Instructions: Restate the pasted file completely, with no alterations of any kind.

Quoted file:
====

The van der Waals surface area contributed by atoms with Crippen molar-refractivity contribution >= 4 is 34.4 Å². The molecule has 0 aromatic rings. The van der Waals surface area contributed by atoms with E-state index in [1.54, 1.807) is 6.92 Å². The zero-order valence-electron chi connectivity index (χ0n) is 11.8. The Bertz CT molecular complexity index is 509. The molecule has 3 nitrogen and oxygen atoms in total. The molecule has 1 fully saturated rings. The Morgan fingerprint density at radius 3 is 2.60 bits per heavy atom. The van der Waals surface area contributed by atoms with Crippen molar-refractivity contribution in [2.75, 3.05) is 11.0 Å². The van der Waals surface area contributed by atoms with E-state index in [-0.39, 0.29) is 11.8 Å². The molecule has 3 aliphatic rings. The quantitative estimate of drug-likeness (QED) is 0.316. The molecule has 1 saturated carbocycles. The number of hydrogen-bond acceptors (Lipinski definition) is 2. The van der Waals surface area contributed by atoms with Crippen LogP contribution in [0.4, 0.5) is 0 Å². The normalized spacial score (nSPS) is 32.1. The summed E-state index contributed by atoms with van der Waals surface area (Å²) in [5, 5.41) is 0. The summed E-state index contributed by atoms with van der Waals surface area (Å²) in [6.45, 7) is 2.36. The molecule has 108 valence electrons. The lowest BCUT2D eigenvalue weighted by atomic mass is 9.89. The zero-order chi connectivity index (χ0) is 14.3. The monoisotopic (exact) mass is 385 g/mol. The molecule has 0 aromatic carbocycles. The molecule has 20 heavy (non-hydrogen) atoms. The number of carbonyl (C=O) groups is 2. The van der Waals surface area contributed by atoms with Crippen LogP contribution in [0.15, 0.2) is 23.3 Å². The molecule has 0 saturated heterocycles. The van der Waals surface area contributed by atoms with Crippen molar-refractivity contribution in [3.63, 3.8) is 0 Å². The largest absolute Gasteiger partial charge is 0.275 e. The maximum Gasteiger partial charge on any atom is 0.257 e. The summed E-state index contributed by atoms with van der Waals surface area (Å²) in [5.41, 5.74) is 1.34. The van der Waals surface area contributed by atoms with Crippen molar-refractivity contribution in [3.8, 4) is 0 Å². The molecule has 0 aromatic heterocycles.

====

The van der Waals surface area contributed by atoms with Crippen molar-refractivity contribution >= 4 is 34.4 Å². The molecule has 0 aromatic rings. The van der Waals surface area contributed by atoms with E-state index in [1.54, 1.807) is 6.92 Å². The zero-order valence-electron chi connectivity index (χ0n) is 11.8. The Bertz CT molecular complexity index is 509. The molecule has 3 nitrogen and oxygen atoms in total. The molecule has 1 fully saturated rings. The Morgan fingerprint density at radius 3 is 2.60 bits per heavy atom. The van der Waals surface area contributed by atoms with Crippen molar-refractivity contribution in [2.75, 3.05) is 11.0 Å². The van der Waals surface area contributed by atoms with E-state index in [-0.39, 0.29) is 11.8 Å². The molecule has 3 aliphatic rings. The quantitative estimate of drug-likeness (QED) is 0.316. The molecule has 1 saturated carbocycles. The number of hydrogen-bond acceptors (Lipinski definition) is 2. The van der Waals surface area contributed by atoms with Crippen LogP contribution in [0.4, 0.5) is 0 Å². The normalized spacial score (nSPS) is 32.1. The summed E-state index contributed by atoms with van der Waals surface area (Å²) in [5, 5.41) is 0. The summed E-state index contributed by atoms with van der Waals surface area (Å²) in [6.45, 7) is 2.36. The molecule has 108 valence electrons. The lowest BCUT2D eigenvalue weighted by atomic mass is 9.89. The zero-order chi connectivity index (χ0) is 14.3. The monoisotopic (exact) mass is 385 g/mol. The molecule has 0 aromatic carbocycles. The molecule has 20 heavy (non-hydrogen) atoms. The number of carbonyl (C=O) groups is 2. The van der Waals surface area contributed by atoms with Crippen LogP contribution in [0.15, 0.2) is 23.3 Å². The molecule has 0 saturated heterocycles. The van der Waals surface area contributed by atoms with Crippen molar-refractivity contribution in [3.63, 3.8) is 0 Å². The largest absolute Gasteiger partial charge is 0.275 e. The maximum Gasteiger partial charge on any atom is 0.257 e. The summed E-state index contributed by atoms with van der Waals surface area (Å²) in [5.41, 5.74) is 1.34. The van der Waals surface area contributed by atoms with Crippen molar-refractivity contribution in [3.8, 4) is 0 Å². The molecule has 0 aromatic heterocycles.